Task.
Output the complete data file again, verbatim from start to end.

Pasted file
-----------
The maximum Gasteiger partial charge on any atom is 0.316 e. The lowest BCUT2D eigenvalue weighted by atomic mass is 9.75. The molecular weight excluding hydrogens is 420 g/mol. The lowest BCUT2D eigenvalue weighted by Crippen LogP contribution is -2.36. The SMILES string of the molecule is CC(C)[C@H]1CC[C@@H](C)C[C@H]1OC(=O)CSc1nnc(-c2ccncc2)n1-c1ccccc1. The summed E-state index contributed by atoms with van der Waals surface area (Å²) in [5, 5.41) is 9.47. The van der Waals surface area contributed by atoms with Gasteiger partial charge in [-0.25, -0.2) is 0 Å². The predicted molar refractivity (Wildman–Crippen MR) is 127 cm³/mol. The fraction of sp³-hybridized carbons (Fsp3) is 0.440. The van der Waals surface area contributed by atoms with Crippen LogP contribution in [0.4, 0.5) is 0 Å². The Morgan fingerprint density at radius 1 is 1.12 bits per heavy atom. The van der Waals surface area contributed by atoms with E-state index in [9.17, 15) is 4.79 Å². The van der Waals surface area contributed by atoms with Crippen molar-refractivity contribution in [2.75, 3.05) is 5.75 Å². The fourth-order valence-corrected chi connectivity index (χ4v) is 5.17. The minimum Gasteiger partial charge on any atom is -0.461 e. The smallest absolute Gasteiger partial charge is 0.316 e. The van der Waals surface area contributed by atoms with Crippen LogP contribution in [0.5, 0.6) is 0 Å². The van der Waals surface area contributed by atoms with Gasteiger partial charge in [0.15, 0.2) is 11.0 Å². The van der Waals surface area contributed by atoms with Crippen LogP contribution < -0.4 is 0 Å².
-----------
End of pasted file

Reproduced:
The maximum Gasteiger partial charge on any atom is 0.316 e. The lowest BCUT2D eigenvalue weighted by atomic mass is 9.75. The molecular weight excluding hydrogens is 420 g/mol. The lowest BCUT2D eigenvalue weighted by Crippen LogP contribution is -2.36. The SMILES string of the molecule is CC(C)[C@H]1CC[C@@H](C)C[C@H]1OC(=O)CSc1nnc(-c2ccncc2)n1-c1ccccc1. The summed E-state index contributed by atoms with van der Waals surface area (Å²) in [5, 5.41) is 9.47. The van der Waals surface area contributed by atoms with Gasteiger partial charge in [-0.25, -0.2) is 0 Å². The predicted molar refractivity (Wildman–Crippen MR) is 127 cm³/mol. The fraction of sp³-hybridized carbons (Fsp3) is 0.440. The van der Waals surface area contributed by atoms with Crippen LogP contribution in [0.4, 0.5) is 0 Å². The Morgan fingerprint density at radius 1 is 1.12 bits per heavy atom. The van der Waals surface area contributed by atoms with E-state index in [9.17, 15) is 4.79 Å². The van der Waals surface area contributed by atoms with Crippen molar-refractivity contribution in [2.75, 3.05) is 5.75 Å². The fourth-order valence-corrected chi connectivity index (χ4v) is 5.17. The minimum Gasteiger partial charge on any atom is -0.461 e. The smallest absolute Gasteiger partial charge is 0.316 e. The van der Waals surface area contributed by atoms with Crippen LogP contribution in [0.5, 0.6) is 0 Å². The van der Waals surface area contributed by atoms with Gasteiger partial charge in [0.15, 0.2) is 11.0 Å². The van der Waals surface area contributed by atoms with Crippen LogP contribution < -0.4 is 0 Å².